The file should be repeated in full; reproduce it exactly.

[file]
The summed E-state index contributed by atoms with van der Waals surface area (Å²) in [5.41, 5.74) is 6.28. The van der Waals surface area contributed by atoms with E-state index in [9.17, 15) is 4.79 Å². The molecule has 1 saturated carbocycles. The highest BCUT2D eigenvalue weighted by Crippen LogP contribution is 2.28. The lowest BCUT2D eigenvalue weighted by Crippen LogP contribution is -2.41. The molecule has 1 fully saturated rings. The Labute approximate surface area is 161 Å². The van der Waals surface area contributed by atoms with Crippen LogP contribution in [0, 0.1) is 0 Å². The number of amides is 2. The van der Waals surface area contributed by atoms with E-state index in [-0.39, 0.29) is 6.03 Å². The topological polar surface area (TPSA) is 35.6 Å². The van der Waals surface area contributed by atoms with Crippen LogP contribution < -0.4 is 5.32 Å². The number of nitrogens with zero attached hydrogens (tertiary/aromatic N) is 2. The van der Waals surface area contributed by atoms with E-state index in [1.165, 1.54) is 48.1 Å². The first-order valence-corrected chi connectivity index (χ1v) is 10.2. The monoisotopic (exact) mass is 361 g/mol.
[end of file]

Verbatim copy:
The summed E-state index contributed by atoms with van der Waals surface area (Å²) in [5.41, 5.74) is 6.28. The van der Waals surface area contributed by atoms with E-state index in [9.17, 15) is 4.79 Å². The molecule has 1 saturated carbocycles. The highest BCUT2D eigenvalue weighted by Crippen LogP contribution is 2.28. The lowest BCUT2D eigenvalue weighted by Crippen LogP contribution is -2.41. The molecule has 1 fully saturated rings. The Labute approximate surface area is 161 Å². The van der Waals surface area contributed by atoms with Crippen LogP contribution in [0, 0.1) is 0 Å². The number of amides is 2. The van der Waals surface area contributed by atoms with E-state index in [-0.39, 0.29) is 6.03 Å². The topological polar surface area (TPSA) is 35.6 Å². The van der Waals surface area contributed by atoms with Crippen LogP contribution < -0.4 is 5.32 Å². The number of nitrogens with zero attached hydrogens (tertiary/aromatic N) is 2. The van der Waals surface area contributed by atoms with E-state index in [1.165, 1.54) is 48.1 Å². The first-order valence-corrected chi connectivity index (χ1v) is 10.2. The monoisotopic (exact) mass is 361 g/mol.